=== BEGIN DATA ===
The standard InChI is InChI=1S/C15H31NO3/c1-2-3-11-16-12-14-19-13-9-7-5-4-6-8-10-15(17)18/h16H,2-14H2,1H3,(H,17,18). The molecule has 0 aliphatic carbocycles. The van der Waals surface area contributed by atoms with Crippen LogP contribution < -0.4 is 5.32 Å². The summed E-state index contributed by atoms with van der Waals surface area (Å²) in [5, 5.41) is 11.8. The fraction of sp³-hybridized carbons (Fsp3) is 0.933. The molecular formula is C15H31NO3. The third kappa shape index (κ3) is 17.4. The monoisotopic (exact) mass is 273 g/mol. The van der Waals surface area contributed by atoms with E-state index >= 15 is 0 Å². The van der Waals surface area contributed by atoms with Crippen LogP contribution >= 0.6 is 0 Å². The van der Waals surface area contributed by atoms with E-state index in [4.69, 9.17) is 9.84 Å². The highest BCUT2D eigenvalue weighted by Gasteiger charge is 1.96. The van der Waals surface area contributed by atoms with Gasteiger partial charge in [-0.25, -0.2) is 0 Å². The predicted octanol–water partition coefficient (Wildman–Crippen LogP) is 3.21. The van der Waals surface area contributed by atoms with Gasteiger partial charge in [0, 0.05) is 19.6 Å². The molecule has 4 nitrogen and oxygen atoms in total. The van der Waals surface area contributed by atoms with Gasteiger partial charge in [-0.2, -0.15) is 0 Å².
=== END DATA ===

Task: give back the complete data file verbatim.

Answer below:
The standard InChI is InChI=1S/C15H31NO3/c1-2-3-11-16-12-14-19-13-9-7-5-4-6-8-10-15(17)18/h16H,2-14H2,1H3,(H,17,18). The molecule has 0 aliphatic carbocycles. The van der Waals surface area contributed by atoms with Crippen LogP contribution < -0.4 is 5.32 Å². The summed E-state index contributed by atoms with van der Waals surface area (Å²) in [5, 5.41) is 11.8. The fraction of sp³-hybridized carbons (Fsp3) is 0.933. The molecular formula is C15H31NO3. The third kappa shape index (κ3) is 17.4. The monoisotopic (exact) mass is 273 g/mol. The van der Waals surface area contributed by atoms with E-state index >= 15 is 0 Å². The van der Waals surface area contributed by atoms with Crippen LogP contribution >= 0.6 is 0 Å². The van der Waals surface area contributed by atoms with E-state index in [4.69, 9.17) is 9.84 Å². The highest BCUT2D eigenvalue weighted by Gasteiger charge is 1.96. The van der Waals surface area contributed by atoms with Gasteiger partial charge in [-0.25, -0.2) is 0 Å². The predicted octanol–water partition coefficient (Wildman–Crippen LogP) is 3.21. The van der Waals surface area contributed by atoms with Gasteiger partial charge in [0, 0.05) is 19.6 Å². The molecule has 4 nitrogen and oxygen atoms in total. The van der Waals surface area contributed by atoms with Gasteiger partial charge in [-0.2, -0.15) is 0 Å².